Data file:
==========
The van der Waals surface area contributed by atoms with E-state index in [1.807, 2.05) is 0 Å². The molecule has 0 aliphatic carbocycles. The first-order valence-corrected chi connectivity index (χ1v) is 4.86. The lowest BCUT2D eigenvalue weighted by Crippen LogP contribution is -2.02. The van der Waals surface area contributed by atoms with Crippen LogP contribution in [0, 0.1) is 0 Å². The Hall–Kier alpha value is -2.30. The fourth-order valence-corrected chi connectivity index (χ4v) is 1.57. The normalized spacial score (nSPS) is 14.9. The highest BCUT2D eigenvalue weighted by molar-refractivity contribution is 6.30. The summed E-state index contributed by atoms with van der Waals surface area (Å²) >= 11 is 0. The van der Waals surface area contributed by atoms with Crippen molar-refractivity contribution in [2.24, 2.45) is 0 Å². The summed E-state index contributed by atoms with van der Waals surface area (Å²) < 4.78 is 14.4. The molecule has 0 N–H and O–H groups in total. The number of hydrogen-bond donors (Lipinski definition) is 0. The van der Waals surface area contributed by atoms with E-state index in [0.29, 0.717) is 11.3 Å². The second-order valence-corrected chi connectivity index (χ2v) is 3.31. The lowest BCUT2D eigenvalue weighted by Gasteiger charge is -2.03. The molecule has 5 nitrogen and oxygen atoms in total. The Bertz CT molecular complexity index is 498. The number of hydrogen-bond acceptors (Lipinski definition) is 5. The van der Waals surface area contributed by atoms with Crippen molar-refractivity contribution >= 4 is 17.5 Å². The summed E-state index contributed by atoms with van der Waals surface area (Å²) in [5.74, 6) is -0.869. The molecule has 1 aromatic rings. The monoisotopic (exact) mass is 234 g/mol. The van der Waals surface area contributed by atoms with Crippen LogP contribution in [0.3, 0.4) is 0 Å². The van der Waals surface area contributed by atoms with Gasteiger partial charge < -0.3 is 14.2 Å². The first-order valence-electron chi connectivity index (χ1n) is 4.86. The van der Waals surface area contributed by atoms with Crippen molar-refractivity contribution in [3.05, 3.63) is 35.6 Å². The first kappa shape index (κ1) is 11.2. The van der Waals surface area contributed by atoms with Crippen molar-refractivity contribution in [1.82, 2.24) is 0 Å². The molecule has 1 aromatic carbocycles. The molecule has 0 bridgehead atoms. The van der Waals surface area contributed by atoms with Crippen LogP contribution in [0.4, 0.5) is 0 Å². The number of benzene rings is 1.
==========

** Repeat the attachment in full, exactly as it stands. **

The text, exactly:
The van der Waals surface area contributed by atoms with E-state index in [1.807, 2.05) is 0 Å². The molecule has 0 aliphatic carbocycles. The first-order valence-corrected chi connectivity index (χ1v) is 4.86. The lowest BCUT2D eigenvalue weighted by Crippen LogP contribution is -2.02. The van der Waals surface area contributed by atoms with Crippen LogP contribution in [0, 0.1) is 0 Å². The Hall–Kier alpha value is -2.30. The fourth-order valence-corrected chi connectivity index (χ4v) is 1.57. The normalized spacial score (nSPS) is 14.9. The highest BCUT2D eigenvalue weighted by molar-refractivity contribution is 6.30. The summed E-state index contributed by atoms with van der Waals surface area (Å²) >= 11 is 0. The van der Waals surface area contributed by atoms with Crippen molar-refractivity contribution in [2.24, 2.45) is 0 Å². The summed E-state index contributed by atoms with van der Waals surface area (Å²) < 4.78 is 14.4. The molecule has 0 N–H and O–H groups in total. The number of hydrogen-bond donors (Lipinski definition) is 0. The van der Waals surface area contributed by atoms with E-state index in [0.29, 0.717) is 11.3 Å². The second-order valence-corrected chi connectivity index (χ2v) is 3.31. The lowest BCUT2D eigenvalue weighted by Gasteiger charge is -2.03. The molecule has 5 nitrogen and oxygen atoms in total. The Bertz CT molecular complexity index is 498. The number of hydrogen-bond acceptors (Lipinski definition) is 5. The van der Waals surface area contributed by atoms with Crippen molar-refractivity contribution >= 4 is 17.5 Å². The summed E-state index contributed by atoms with van der Waals surface area (Å²) in [5.74, 6) is -0.869. The molecule has 1 aromatic rings. The monoisotopic (exact) mass is 234 g/mol. The van der Waals surface area contributed by atoms with Crippen LogP contribution in [0.3, 0.4) is 0 Å². The van der Waals surface area contributed by atoms with Gasteiger partial charge < -0.3 is 14.2 Å². The first-order valence-electron chi connectivity index (χ1n) is 4.86. The van der Waals surface area contributed by atoms with Crippen molar-refractivity contribution in [3.05, 3.63) is 35.6 Å². The first kappa shape index (κ1) is 11.2. The van der Waals surface area contributed by atoms with Crippen molar-refractivity contribution in [1.82, 2.24) is 0 Å². The molecule has 1 aromatic carbocycles. The molecule has 0 bridgehead atoms. The van der Waals surface area contributed by atoms with Crippen LogP contribution in [0.4, 0.5) is 0 Å². The number of benzene rings is 1.